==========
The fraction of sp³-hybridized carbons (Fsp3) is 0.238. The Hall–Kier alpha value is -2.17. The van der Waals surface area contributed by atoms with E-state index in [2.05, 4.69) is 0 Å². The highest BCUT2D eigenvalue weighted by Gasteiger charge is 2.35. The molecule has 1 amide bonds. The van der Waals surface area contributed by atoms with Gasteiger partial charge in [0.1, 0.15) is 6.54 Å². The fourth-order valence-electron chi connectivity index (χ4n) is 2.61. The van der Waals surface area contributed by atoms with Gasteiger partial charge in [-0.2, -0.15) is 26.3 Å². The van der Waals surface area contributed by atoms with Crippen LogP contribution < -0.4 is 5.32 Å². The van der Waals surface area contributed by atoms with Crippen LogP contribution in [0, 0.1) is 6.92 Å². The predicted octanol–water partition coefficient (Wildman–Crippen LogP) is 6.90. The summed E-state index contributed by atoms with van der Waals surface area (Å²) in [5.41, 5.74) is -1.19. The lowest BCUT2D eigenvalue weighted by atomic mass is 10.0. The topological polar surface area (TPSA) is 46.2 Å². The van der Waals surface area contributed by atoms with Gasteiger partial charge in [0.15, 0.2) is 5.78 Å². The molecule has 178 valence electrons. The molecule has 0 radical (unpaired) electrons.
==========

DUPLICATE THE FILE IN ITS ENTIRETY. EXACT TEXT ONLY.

The fraction of sp³-hybridized carbons (Fsp3) is 0.238. The Hall–Kier alpha value is -2.17. The van der Waals surface area contributed by atoms with E-state index in [2.05, 4.69) is 0 Å². The highest BCUT2D eigenvalue weighted by Gasteiger charge is 2.35. The molecule has 1 amide bonds. The van der Waals surface area contributed by atoms with Gasteiger partial charge in [0.1, 0.15) is 6.54 Å². The fourth-order valence-electron chi connectivity index (χ4n) is 2.61. The van der Waals surface area contributed by atoms with Gasteiger partial charge in [-0.2, -0.15) is 26.3 Å². The van der Waals surface area contributed by atoms with Crippen LogP contribution < -0.4 is 5.32 Å². The van der Waals surface area contributed by atoms with Crippen LogP contribution in [0, 0.1) is 6.92 Å². The predicted octanol–water partition coefficient (Wildman–Crippen LogP) is 6.90. The summed E-state index contributed by atoms with van der Waals surface area (Å²) in [5.41, 5.74) is -1.19. The lowest BCUT2D eigenvalue weighted by atomic mass is 10.0. The topological polar surface area (TPSA) is 46.2 Å². The van der Waals surface area contributed by atoms with Gasteiger partial charge in [0.15, 0.2) is 5.78 Å². The molecule has 178 valence electrons. The molecule has 0 radical (unpaired) electrons.